Levels of endogenous proteins or mRNA levels, or YFP levels in transfected cells were calculated as means±S.D.; error bars indicate the S.D. We used Student's t test to assess the statistical significance of differences in these levels between different cell lines as indicated in the text.
Reduced mtAspRS expression in patient lymphoblasts
To address the effect of the mutations upstream of exon 3 on the expression of mtAspRS we determined the expression of mtAspRS in lymphoblasts from LBSL patients with different types of mutations (Table 1). Except for LBSL50, all had a mutation in intron 2 of DARS2 on one allele. Some of these cell lines cannot express full-length protein from the second allele owing to a deletion or a nonsense mutation (Table 1). As a consequence, the full-length mtAspRS that is expressed in these cells must come from the allele with the intron 2 mutation. Western blotting was performed on isolated mitochondria from lymphoblasts using an antibody directed against mtAspRS (Figure 1). Comparing the expression in control cells with the expression in patient-derived cells showed that the expression of mtAspRS in all patient lymphoblasts was substantially lower than in control lymphoblasts (Figure 1A). The expression levels were reduced to 15–35% of the levels in controls. To study the expression levels of other mitochondrial tRNA synthetases the experiment was repeated with more cells as the starting material (Figure 1B). Western blotting using antibodies against the mitochondrial tRNA synthetases for lysine, valine and isoleucine showed similar levels of expression of these enzymes in patients and control cell lines when corrected for loading differences (Figure 1B). Reduced levels were only seen for mtAspRS. Quantification of the blots showed a significant reduction in the expression of mtAspRS in the patients' cells compared with control cells (Figure 1C). The expression of the individual cell lines are indicated in Figure 1(D).
Reduced expression of mtAspRS in patient-derived cells
qPCR was performed on the same lymphoblast lines with primers crossing the exon 2–3 boundary. This showed a reduction of total mtAspRS mRNA expression of approximately 50% in patients LBSL7 and LBSL152, but no reduction in the other patients as compared with control levels (Table 3).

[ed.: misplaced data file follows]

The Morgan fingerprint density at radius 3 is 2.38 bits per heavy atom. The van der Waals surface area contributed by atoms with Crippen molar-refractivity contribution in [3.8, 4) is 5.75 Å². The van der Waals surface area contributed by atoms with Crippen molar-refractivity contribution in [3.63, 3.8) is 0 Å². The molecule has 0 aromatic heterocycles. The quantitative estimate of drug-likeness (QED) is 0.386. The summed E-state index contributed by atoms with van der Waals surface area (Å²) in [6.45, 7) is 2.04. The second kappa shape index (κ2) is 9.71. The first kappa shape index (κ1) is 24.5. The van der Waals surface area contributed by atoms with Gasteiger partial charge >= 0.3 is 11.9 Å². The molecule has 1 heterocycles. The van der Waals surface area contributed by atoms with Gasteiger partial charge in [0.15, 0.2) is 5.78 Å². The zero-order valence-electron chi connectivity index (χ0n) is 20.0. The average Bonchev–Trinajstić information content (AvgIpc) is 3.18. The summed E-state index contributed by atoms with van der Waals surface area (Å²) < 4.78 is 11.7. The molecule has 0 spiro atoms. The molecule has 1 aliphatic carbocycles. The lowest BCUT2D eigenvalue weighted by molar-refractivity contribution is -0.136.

|Lymphoblasts||Total (−cycloheximide)||Without exon 3 (−cycloheximide)||Without exon 3 (+cycloheximide)||Without exon 3 (percentage of total)|
|Lymphoblasts||Total (−cycloheximide)||Without exon 3 (−cycloheximide)||Without exon 3 (+cycloheximide)||Without exon 3 (percentage of total)|
The expression level in cell line C1 was set at 100%.
Using a primer that spans the exon 2–4 boundary we analysed the extent of aberrant splicing (Table 3). Compared with control cells, the level of mtAspRS mRNA lacking exon 3 increased by 2–5-fold in patient-derived cells with an intron 2 mutation. In the presence of cycloheximide to inhibit nonsense-mediated decay, these numbers showed a 4–9-fold increase. In these cells the amount of the variant lacking exon 3 represented approximately 10% of the total mtAspRS mRNA.
Expression of reporter constructs in SH-SY5Y cells
Figure 1 shows that DARS2 mutations decrease the expression of mtAspRS in patient-derived lymphoblasts. To explore the role of the mutations in intron 2 on exon 3 splicing in other cell types, we designed reporter constructs containing exons 2 and 3 and part of exon 4 interspersed by introns 2 and 3 fused to YFP (see Figures 2A and 2B). When exon 3 is included in the mRNA from these minigene constructs, the YFP coding region is out-of-frame with the AUG start codon that is newly created in exon 2. When exon 3 is skipped, exon 2 is spliced on to exon 4 and the YFP coding region is in-frame with the start codon in exon 2. Therefore these reporters result in a gain of YFP signal when exon 3 is excluded from the final transcript. These constructs were made with the wild-type sequence and with two different mutations in intron 2 that were found in LBSL patients (Figure 2C). The reporter constructs were transfected into SH-SY5Y cells, showing increased YFP expression with the mutant constructs, indicating an increase in exon 3 skipping (Figure 2D).
Reporter construct to measure exclusion of exon 3
Intron 2 mutations affect exon 3 splicing in a cell-type-specific manner
The three reporter constructs were transiently transfected into different cell lines, i.e. the non-neural cell lines HEK-293T  and HeLa (cervical carcinoma cells)  and different neural cell lines, including BE(2)-M17 (neuroblastoma cells) , SH-SY5Y (neuroblastoma cells) , HOG (oligodendrocytoma cells) , MO3.13 (immortalized hybrid oligodendrocyte cells)  and U373 (astrocytoma cells) .
The efficiency of exon 3 splicing was evaluated by means of Western blotting using an antibody against YFP (Figure 3). Bands were detected at the expected size of 31 kDa. Figure 3 shows higher YFP expression with the mutant constructs than with the wild-type constructs, but the degree differed between cell lines. To determine the effects of the mutations of exon 3 splicing efficiency, the bands on the Western blots were quantified (Figure 3B). The differences in YFP expression between the wild-type and the mutant constructs were most pronounced in U373, HOG, BE(2)-M17 and SH-SY5Y cells in comparison with non-neural cell types (HEK-293T and HeLa), with the largest effect in the neuronal cell line SH-SY5Y. The effect of both mutations was significantly larger in SH-SY5Y cells than in HEK-293T, HeLa and MO3.13 cells (P<0.05). Also the effect in BE(2)-M17 cells was significantly larger than in HeLa cells for both mutations, and only for mutation A in HEK-293T, HOG and MO3.13 cells (P<0.05). All P values for differences in YFP expression between the different cell types are given in Table 4.